In our experiment, the dataset of Hosseinmardi et al. [20] is used. The titles of the videos therein were retrieved and cleaned to avoid duplicates and missing values, resulting in a dataset consisting of 10,216,502 video titles. These titles were utilized to train and evaluate three text classifiers; see Methods for more details. Figure 1a depicts the distribution of the six political categories in our dataset, showing that the dataset is imbalanced, with the majority of videos falling under the Center category. Figure 1b shows that the testing dataset exhibits a similar imbalance. Thus, to obtain high prediction accuracy, it is essential that the training stage takes into account this imbalance.

Fig. 1
figure 1

Distribution of categories in our dataset. The left plot depicts the distribution of category in the entire dataset, while the right plot depicts the distribution in the testing dataset

The 10,216,502 video titles in our dataset were split into three disjoint sets: (i) a training set consisting of 6,538,557 titles used to train the text classifier on video titles; (ii) a validation set consisting of 1,634,642 titles used to validate the classifier, optimize the architecture, and fine-tune the hyperparameters; and (iii) a testing set consisting of 2,043,303 titles used to evaluate the classifier prediction capability.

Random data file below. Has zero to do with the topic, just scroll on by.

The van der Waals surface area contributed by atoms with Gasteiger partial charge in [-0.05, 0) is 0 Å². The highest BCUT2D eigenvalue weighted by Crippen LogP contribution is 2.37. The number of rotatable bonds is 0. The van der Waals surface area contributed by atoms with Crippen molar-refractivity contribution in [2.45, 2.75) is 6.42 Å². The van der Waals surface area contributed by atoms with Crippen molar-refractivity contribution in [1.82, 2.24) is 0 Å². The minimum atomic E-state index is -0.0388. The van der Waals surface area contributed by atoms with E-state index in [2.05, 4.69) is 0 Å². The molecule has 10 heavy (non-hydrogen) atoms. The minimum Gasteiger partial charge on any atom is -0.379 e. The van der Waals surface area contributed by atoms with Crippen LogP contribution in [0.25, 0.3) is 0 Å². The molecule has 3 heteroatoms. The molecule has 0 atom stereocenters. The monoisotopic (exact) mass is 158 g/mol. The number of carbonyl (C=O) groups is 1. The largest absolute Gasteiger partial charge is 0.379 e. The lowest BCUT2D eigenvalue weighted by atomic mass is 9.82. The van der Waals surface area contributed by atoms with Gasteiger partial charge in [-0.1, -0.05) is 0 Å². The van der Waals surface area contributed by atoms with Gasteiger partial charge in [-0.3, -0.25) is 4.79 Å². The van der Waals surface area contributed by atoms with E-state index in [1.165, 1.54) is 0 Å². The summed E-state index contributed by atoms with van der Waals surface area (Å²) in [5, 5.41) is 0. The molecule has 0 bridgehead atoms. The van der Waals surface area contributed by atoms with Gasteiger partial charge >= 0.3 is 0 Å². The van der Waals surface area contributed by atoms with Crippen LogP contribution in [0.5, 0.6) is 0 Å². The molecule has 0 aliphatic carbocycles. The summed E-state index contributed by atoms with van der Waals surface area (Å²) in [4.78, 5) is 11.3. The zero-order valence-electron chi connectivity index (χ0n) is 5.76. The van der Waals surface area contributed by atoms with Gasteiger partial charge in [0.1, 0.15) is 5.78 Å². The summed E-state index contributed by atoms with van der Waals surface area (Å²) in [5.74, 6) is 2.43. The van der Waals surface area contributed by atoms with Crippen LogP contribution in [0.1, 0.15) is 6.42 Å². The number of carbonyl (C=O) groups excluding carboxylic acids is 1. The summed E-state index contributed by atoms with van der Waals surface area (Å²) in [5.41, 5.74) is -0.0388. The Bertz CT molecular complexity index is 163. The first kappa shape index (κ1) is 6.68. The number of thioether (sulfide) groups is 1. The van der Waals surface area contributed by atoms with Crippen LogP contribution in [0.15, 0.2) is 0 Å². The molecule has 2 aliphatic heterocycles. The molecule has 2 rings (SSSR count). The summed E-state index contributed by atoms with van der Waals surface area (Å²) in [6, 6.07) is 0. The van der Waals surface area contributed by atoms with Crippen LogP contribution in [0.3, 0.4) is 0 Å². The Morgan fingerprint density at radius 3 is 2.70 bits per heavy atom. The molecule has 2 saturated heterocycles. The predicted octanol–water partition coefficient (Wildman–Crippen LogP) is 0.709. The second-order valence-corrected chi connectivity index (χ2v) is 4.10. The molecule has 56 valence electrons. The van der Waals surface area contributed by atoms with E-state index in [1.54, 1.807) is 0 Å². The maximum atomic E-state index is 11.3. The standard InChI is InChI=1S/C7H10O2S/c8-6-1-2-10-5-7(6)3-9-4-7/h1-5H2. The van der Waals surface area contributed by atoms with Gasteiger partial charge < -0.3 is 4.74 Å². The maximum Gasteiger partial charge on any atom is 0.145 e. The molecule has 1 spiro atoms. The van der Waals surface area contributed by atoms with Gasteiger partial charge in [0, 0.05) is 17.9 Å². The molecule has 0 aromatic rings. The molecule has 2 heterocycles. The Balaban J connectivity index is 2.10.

This section describes the algorithm, architecture, and hyperparameters used in the experiments. It also describes the three embedding models used, namely Word2Vec [32], GloVe [33], and BERT [34]. Each of these models has its own algorithm and architecture. Several experiments were conducted to determine the optimal architecture of each model, i.e., the one that yields the highest accuracy based on the validation data. To build the video title classification models, other layers were added, such as convolutional 1-D, LSTM, and dense layers. Furthermore, a weighted loss function was utilized to assign greater weights to the classes that have minority samples—a technique commonly used when dealing with imbalanced datasets [36].


Word2vec is a Natural Language Processing (NLP) technique that utilizes a shallow, two-layer neural network trained to reconstruct the linguistic contexts of words. This technique usually learns word representations by representing each word in a large corpus of text as a vector called an embedding vector. Using this technique, the semantic and syntactic qualities of words can be captured by calculating the cosine similarity between the words represented by embedding vectors [32].